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San Diego is among a group of metro areas whose home values will likely hit bottom late this year, according to Zillow. Others are Dallas, Denver, Miami, New York, Pittsburgh, San Francisco, and Tampa, says the housing research firm. San Diego home values dropped 0.4% in last year's fourth quarter and dropped 5.2% for the year 2011. They are now down 36.9% since hitting a peak during the bubble.

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Comments

Visduh Feb. 9, 2012 @ 9:48 a.m.

In light of everything that has happened since the housing bubble burst, it seems improbable that prices are down "only" 37%. During that run-up they hit levels that were so out-of-reach for most buyers that I'd have expected a 50% drop. For the sake of everyone, except perhaps the first-time buyer, I hope they do stabilize. Further declines will just prolong the agony. With these mortgage interest rates now at or even below 4%, the homes are affordable for many buyers who just could not have handled them if rates were double the current level. That does make a huge difference.

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Don Bauder Feb. 9, 2012 @ 1:39 p.m.

When all is said and done, I don't think the decline will be 50%. However, you never know what is lurking. Best, Don Bauder

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SurfPuppy619 Feb. 9, 2012 @ 11:19 a.m.

We are still 3-5 years form the bottom.

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Don Bauder Feb. 9, 2012 @ 1:40 p.m.

That's possible, too. Best, Don Bauder

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Twister Feb. 10, 2012 @ 4:49 p.m.

Sorry to be a broken record, but I'd still like to see an analysis of where home values would be had there been no bubble. How is the percentage down from the peak more relevant that that figure, whatever it is?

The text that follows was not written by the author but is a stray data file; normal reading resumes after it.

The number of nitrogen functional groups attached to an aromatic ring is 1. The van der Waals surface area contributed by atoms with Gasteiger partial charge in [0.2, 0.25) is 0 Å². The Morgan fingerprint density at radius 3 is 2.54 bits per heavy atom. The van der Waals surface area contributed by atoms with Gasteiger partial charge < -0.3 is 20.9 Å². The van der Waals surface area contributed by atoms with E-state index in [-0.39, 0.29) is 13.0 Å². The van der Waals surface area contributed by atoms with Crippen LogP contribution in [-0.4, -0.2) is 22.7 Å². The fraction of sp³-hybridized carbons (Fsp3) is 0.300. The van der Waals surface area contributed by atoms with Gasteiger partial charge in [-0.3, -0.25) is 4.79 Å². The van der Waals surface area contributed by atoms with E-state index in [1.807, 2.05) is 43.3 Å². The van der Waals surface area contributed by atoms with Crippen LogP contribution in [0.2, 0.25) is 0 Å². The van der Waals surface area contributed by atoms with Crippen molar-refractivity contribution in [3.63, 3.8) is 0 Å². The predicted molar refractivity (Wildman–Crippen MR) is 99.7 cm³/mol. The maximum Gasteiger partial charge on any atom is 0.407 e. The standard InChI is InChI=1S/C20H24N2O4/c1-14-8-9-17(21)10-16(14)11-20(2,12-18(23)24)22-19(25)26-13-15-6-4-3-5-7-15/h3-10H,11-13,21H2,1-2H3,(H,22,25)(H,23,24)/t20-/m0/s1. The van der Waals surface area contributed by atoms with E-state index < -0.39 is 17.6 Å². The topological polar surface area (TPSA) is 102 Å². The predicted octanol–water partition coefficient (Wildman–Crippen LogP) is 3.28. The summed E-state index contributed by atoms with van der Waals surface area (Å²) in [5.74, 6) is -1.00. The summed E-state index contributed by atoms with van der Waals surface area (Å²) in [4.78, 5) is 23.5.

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Don Bauder Feb. 10, 2012 @ 4:57 p.m.

I'm sure a graph on SD home values is available. From it you could figure the number you seek. What you would want is a graph showing San Diego County home values rising X% yearly from about 1940, say, forward. Then in the 2000s there would be a sharp spike upward. Start where the spike begins and extend the line out at the 1940-2000 yearly rate, instead of the much sharper rate of the 2002-late 2005 or 2006 period. The end of that line would be the median or average value if the bubble had not ballooned values. Best, Don Bauder

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Twister Feb. 10, 2012 @ 10 p.m.

That's why I was asking; I don't know where the graph is.

BUT my main question remains, "How is the percentage down from the peak more relevant that that figure, whatever it is?"

That is, is the 37% more in the "gee-whiz" department? If so, why is it used by journalists rather than a more useful/truthful/meaningful number? Isn't the whole point to polish how we think about the point/issue?

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Don Bauder Feb. 10, 2012 @ 11:06 p.m.

There must be charts of median San Diego home prices over a couple of decades. If you figure that values were rising X% a year over those decades, just extend the chart out rising at X%, and see how much lower the line is than the line that contains the blip beginning in the early 2000s. I think you may be trying to find out if, now that values are down 35-40% (depending on which economist you read), are we back where we would have been if the growth had simply gone ahead at the earlier rates? Could well be. Best, Don Bauder

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